Pvt. John Sheahan on Union chances, Virginia, 1863
Contributed by Maine Historical Society
In camp at Bell Plain, Virginia, nearly three months after the Union loss at nearby Fredericksburg, Pvt. John P. Sheahan of the 1st Maine Cavalry asked his father in a letter what he thought of the draft and whether the war would end by the next fall.
Shehan answered his own question, "I think not. The south are determined to have their Independence and they will have it and no soldier in the Army of the Potomac doubts but they will get it."
He said the argument that the Confederacy did not have enough money and supplies to win was not convincing, comparing the South to the American Patriots during the Revolution.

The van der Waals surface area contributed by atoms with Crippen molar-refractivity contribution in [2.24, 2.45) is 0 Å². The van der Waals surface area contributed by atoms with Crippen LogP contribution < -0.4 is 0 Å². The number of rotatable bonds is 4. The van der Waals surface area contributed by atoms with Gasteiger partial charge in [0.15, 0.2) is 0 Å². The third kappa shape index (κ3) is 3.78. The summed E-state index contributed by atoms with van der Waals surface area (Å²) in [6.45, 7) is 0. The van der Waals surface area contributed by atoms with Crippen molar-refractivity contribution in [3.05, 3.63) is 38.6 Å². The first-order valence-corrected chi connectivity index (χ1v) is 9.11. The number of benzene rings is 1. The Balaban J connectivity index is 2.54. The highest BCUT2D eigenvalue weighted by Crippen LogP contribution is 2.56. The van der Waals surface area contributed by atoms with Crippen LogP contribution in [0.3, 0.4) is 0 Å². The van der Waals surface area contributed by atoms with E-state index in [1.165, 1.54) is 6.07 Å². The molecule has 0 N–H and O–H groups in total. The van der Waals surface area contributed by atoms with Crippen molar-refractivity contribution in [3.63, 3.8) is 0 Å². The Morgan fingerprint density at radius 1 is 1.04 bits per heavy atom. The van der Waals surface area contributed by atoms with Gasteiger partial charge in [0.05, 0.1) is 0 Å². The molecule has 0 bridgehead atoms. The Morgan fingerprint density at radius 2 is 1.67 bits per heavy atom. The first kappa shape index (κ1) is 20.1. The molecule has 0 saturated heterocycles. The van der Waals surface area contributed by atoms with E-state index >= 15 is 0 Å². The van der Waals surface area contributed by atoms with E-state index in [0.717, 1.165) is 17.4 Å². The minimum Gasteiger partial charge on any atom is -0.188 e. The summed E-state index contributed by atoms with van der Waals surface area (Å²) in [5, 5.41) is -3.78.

- Title: Pvt. John Sheahan on Union chances, Virginia, 1863
- Creator: Sheahan, John Parris
- Creation Date: 1863-03-02
- Subject Date: 1863
- Town: Bell Plain
- State: VA
- Media: Ink on paper
- Dimensions (cm): 20 x 12.8
- Local Code: Coll. 184, Box 1/3
- Collection: John Parris Sheahan Collection
- Object Type: Text
For more information about this item, contact:
Maine Historical Society
489 Congress Street, Portland, ME 04101
Cross Reference Searches
LC Subject Headings
Sheahan, John Parris--Correspondence
United States--History--Civil War, 1861-1865--Personal narratives
United States. Army. Maine Infantry Regiment, 6th (1861-1864)
United States. Army. Maine Cavalry Regiment, 1st (1861-1865)
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